Harvard Students Vote To Ban Plastic Bottles
Administrators, However, Have Final Say
Through a non-binding referendum, students at Harvard University have voted to ban the sale of single-use plastic water bottles on campus. Nearly two-thirds of students (64%) who cast a ballot voted to ban single-use bottles, effectively lobbying administrators to install water-filling stations throughout university grounds. School administrators still have the final say in determining policy, although student leaders believe the vote will compel university action.
Several other schools, including the University of Vermont, have recently installed water stations in an effort to cut waste and help the environment. Last summer, Western Washington University became the largest public school to ban single-use bottles. More than 70 colleges and universities have enacted bans or have plans to cut out the bottles.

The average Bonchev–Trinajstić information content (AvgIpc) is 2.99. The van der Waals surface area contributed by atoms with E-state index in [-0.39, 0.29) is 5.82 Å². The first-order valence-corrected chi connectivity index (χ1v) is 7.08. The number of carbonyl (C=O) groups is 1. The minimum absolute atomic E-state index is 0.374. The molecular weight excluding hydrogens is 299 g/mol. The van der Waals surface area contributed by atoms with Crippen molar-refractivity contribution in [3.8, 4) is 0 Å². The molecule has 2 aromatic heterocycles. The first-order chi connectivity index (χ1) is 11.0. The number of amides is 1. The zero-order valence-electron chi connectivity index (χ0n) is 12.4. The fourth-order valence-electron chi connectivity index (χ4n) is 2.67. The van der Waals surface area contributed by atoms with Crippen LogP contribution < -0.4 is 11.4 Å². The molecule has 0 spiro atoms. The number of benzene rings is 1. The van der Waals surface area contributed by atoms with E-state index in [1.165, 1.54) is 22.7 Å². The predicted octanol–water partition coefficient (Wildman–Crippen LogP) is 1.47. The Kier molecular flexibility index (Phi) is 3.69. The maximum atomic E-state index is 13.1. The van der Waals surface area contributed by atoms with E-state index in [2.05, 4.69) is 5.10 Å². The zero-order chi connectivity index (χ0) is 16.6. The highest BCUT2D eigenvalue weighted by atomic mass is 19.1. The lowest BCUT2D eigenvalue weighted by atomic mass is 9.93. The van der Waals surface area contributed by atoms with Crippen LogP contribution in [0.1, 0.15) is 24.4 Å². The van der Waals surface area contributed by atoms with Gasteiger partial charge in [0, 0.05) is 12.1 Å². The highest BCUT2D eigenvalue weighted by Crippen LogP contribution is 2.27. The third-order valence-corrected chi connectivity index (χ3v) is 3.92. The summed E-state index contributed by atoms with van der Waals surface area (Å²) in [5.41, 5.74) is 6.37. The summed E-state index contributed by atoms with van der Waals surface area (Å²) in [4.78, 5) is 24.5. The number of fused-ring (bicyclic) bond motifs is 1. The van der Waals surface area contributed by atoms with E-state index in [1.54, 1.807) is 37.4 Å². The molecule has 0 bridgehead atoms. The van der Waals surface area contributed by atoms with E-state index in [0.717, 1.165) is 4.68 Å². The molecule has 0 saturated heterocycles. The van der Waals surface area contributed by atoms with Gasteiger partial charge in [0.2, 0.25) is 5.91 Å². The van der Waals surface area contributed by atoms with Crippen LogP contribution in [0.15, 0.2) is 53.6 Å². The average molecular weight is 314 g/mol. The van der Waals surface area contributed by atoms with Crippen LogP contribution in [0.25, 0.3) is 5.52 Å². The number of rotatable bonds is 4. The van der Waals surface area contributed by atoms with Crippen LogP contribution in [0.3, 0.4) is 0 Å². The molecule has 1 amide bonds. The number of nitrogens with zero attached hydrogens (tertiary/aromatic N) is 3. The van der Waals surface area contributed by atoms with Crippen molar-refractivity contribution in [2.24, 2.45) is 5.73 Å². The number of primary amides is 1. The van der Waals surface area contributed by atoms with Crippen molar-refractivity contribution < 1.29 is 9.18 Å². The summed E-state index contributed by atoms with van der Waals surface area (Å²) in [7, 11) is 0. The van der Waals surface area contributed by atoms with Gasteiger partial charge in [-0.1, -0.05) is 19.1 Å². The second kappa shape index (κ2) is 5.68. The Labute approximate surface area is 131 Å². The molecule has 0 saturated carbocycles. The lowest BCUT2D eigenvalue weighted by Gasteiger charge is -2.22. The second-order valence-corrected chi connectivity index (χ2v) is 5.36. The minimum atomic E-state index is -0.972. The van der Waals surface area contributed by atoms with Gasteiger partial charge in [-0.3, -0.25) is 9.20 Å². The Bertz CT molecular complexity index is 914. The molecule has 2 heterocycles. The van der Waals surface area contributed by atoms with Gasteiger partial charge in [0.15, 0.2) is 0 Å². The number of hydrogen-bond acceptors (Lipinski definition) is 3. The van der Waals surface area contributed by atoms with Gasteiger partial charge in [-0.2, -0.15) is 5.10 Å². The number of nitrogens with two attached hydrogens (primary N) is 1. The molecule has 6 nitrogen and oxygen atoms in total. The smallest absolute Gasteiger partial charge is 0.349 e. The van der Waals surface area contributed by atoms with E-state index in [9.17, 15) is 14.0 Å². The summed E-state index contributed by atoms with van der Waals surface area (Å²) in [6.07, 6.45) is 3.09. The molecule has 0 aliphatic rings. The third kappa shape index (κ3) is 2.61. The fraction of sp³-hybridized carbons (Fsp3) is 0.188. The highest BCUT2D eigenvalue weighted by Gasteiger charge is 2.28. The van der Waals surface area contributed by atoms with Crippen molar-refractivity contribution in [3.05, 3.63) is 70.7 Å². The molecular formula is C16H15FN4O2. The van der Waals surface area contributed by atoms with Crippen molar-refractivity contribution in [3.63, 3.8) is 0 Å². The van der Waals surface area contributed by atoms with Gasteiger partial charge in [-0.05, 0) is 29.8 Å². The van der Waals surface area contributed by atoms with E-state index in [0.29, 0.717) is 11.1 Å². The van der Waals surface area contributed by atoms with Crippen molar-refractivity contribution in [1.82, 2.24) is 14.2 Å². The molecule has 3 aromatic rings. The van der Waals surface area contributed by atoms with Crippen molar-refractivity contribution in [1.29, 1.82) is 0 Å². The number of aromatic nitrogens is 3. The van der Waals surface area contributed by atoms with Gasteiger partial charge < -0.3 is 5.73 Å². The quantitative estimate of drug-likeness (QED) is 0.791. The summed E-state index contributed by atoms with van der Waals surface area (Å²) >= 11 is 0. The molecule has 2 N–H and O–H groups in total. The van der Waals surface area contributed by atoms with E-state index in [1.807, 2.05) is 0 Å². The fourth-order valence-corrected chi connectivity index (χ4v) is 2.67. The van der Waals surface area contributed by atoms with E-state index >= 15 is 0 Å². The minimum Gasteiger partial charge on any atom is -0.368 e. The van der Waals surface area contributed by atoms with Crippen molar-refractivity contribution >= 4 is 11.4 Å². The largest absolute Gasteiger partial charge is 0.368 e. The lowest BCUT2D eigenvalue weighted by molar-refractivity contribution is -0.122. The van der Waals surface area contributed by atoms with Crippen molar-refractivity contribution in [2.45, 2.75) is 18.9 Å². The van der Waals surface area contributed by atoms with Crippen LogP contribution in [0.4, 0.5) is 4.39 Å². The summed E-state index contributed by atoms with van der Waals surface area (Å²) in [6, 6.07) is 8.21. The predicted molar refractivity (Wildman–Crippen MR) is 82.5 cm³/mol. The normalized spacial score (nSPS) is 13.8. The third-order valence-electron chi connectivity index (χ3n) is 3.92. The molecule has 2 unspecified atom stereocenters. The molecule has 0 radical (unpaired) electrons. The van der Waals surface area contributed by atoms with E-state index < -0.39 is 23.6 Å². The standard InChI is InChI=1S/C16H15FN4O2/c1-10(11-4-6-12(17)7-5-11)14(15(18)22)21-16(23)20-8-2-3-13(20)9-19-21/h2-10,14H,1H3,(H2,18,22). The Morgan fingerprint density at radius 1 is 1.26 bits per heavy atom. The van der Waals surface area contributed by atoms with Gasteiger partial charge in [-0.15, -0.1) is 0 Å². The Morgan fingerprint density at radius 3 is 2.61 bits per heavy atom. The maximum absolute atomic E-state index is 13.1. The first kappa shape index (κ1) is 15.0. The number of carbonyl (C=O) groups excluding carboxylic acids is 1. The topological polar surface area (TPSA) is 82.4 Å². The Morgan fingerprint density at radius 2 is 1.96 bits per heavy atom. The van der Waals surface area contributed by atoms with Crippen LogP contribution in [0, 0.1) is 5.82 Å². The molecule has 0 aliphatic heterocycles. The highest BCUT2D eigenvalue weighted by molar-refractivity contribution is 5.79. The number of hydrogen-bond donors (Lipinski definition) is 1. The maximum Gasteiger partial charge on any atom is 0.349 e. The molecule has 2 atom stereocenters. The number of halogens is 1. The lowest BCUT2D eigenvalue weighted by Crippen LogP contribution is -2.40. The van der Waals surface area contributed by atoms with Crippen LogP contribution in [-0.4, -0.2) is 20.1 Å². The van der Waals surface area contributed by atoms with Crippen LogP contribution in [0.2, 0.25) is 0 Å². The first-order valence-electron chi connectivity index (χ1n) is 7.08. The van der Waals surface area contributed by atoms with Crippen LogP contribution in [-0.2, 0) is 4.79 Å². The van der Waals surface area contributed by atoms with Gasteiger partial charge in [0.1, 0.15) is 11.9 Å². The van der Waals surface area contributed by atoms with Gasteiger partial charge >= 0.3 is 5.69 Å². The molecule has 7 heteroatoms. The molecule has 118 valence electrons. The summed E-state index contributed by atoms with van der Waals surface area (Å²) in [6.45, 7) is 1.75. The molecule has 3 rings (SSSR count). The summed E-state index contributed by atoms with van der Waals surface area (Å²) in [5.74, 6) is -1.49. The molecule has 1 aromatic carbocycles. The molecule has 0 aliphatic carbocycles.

In an op-ed in Harvard’s student newspaper, The Crimson, staff wrote: “Single-use plastic water bottles represent one of the most easily obviated threats currently plaguing the environment. The production of bottled water releases millions of tons of harmful chemicals – such as C02 – into the environment. After the water’s consumption, those very same bottles often end up in overflowing landfills. Ending the sale of bottled water on campus would constitute a step toward addressing this problem.”
Harvard administrative officials have not publicly commented on the student vote.